More accounting firms are changing from partnerships to limited liability partnerships to protect their executives from claims that cannot be covered by the businesses.
PricewaterhouseCoopers (PwC) is the latest to change its structure, joining others like RSM Eastern Africa which made a similar decision last year.
Analysts say the move is part of a trend to protect partners at a time of increasing regulatory actions and litigation globally, with the major accounting firms fined billions of shillings overseas for professional misconduct.
“We are pleased to inform you that with effect from December 11, 2019, the PricewaterhouseCoopers partnership was converted to PricewaterhouseCoopers LLP, a limited liability partnership under the Limited Liability Partnerships ACT, 2011,” the consultancy firm said in a notice.
“Pursuant to the Act, the business, assets, interests, rights, privileges, liabilities and obligations of the PricewaterhouseCoopers partnership are now taken over by and vest in PricewaterhouseCoopers LLP from the effective date of December 11, 2019.”
An LLP limits claims to the assets of the business. Under an ordinary partnership, there is no limit and individual partners can be pursued to cover claims surpassing the assets of the business. Before the law was changed to allow the creation of LLPs in Kenya, the audit firms relied heavily on professional indemnity insurance to protect them in case they were sued for fraud or other malpractice by any of their partners or employees.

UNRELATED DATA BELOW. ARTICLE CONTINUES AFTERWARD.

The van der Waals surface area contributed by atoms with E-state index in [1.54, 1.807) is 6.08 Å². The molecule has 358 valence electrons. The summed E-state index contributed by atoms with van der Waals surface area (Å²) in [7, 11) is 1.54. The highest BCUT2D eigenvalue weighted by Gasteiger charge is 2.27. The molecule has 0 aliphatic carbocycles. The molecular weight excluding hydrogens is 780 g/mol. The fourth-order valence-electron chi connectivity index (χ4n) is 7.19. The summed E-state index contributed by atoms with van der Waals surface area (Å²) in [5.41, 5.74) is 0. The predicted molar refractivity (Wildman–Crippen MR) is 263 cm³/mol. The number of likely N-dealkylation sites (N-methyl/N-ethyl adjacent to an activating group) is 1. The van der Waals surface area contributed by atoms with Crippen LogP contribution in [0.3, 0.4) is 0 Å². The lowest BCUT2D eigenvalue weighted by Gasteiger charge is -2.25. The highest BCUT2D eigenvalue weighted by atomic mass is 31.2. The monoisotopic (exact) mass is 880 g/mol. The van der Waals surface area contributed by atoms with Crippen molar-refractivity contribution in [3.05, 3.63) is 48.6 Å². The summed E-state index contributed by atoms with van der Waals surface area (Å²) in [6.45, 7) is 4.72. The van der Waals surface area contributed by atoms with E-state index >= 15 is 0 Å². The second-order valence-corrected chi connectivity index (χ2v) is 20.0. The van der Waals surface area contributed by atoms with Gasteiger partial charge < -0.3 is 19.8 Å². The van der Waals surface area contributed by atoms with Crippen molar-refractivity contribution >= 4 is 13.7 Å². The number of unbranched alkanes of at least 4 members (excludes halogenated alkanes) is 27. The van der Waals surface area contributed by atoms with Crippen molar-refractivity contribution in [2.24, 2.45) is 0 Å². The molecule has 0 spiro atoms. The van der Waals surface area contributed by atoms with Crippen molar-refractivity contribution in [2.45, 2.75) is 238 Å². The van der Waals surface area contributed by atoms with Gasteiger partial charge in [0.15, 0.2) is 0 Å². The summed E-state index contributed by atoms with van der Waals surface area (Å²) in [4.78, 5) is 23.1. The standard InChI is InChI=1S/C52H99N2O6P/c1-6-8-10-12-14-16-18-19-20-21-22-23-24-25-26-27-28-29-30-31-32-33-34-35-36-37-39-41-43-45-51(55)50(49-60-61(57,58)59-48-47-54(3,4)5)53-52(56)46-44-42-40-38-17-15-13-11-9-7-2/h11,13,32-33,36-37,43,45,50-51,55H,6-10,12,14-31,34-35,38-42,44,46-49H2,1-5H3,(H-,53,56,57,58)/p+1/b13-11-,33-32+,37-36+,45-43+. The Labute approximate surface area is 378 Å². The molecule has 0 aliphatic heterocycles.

The use of insurance covers will still continue despite the protection afforded by LLP structures, analysts say. Despite various scandals including abetting of fraud, accounting firms in Kenya have not faced major fines.
They are, however, preparing for increased litigations in line with global trends.
“The shift to LLPs is a global trend that is now entrenched in the US and Europe. The main advantage of LLPs is that it limits liability for partners,” a senior partner at one of the audit firms told the Business Daily.
Most of the big fines against the major audit firms have been handed down by the United States’ Securities and Exchange Commission (SEC).
The agency fined KPMG $50 million (Sh5 billion) in June for using stolen data and cheating on training examinations.
It also fined PwC $7.9 million (Sh790 million) in September for violating auditor independence rules when inspecting the books of regulated companies.
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